February 23, 2018

Jen Muzia (MPA ’04)

Executive Director, Ballard Food Bank

Jen Muzia spent many successful years working in high tech, but after 9/11 she reconsidered her career path.

“I wanted to do more,” she recalled. “I thought, I should do more.”

Jen did more than think about a change, though; she resigned her marketing position and applied to the Evans School.

“I wanted to pay my dues, not skip any steps,” she said. “I really wanted to learn about nonprofit management.”

She did so by focusing on program development, budgeting, and grant-writing courses during her time at the Evans School. After graduating with her MPA, Jen joined the Girl Scouts of Western Washington as a development associate. She later progressed to Chief Strategy Officer.   

“Our big task was figuring out an answer to the questions, ‘How do we resonate with the girls of today? How do we recruit volunteers?’” she recounted. “What I learned from our many attempts was this lesson: Be willing to take risks.”

In an attempt to determine what the girls who participated needed, Jen and her team convened a State of the Girl Summit, bringing together stakeholders such as business people, elected officials, and policy experts. The group realized they needed more information and conducted a research study aimed at informing what type of support all girls need to be successful. Only then did Jen realize she had reached a point in her career where the next step was running an organization. She had volunteered at the U-District Food Bank on the recommendation of a fellow Evans School student, and learned about food security (and its flip side, food insecurity). That knowledge led her to the Ballard Food Bank, where she serves as the executive director.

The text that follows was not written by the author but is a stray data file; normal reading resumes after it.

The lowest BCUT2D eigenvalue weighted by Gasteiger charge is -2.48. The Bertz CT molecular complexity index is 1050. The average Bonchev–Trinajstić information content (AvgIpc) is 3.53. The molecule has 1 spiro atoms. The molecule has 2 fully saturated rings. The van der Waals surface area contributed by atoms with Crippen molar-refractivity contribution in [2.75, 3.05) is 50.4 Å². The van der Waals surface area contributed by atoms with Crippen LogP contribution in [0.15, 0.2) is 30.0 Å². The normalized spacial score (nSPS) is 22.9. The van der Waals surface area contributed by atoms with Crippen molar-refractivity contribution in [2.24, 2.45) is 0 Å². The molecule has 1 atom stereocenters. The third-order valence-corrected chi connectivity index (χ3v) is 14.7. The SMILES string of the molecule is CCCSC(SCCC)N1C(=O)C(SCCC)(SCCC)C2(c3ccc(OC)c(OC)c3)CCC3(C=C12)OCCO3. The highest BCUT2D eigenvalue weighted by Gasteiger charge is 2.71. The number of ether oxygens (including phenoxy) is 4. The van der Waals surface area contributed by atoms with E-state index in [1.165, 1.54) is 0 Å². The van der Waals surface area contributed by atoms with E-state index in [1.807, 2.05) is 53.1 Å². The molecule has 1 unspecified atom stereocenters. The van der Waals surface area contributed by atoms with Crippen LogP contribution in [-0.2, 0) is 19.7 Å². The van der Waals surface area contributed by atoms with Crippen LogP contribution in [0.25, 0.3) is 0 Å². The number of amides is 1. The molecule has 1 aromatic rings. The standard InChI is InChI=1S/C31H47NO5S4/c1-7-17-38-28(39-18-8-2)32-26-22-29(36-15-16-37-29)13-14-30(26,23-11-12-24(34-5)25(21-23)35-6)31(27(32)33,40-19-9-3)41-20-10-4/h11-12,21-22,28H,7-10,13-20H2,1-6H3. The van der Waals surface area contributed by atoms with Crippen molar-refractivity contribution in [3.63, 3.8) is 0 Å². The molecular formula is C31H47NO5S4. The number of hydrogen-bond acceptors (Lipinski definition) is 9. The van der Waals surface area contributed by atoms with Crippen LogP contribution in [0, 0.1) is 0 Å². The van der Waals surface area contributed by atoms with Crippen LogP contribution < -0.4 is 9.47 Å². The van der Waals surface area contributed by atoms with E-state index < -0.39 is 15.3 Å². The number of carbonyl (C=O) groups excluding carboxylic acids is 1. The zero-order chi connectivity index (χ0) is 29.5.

“It’s a well-run operation that uses a unique ‘grocery-store’ model,” Jen explained. “But we wanted to grow, to become a hub of resources for the community.”

Doing so required strategic planning, involving the numerous stakeholders (think clients, places of worship, housing groups), that took three to four months. The process began in 2015 and is only the start of a three-year plan for the food bank. However, changes have already been implemented, including ways to strengthen clients’ access to nutritious foods and to community resources and partners. The food bank also partners with WorkSource for employment assistance; Veterans Affairs for the many homeless and hungry military vets; and WithinReach, a nonprofit that provides access to food- and health-assistance programs.

Juggling the numerous agencies, regulations, and overlapping nonprofits takes skill. Fortunately, Jen’s time at the Evans School prepared her well.

“I see an MPA degree as a tool that provides the foundational skills to operate in the world of social capital,” Jen concluded. “We’re in the business of running public services.”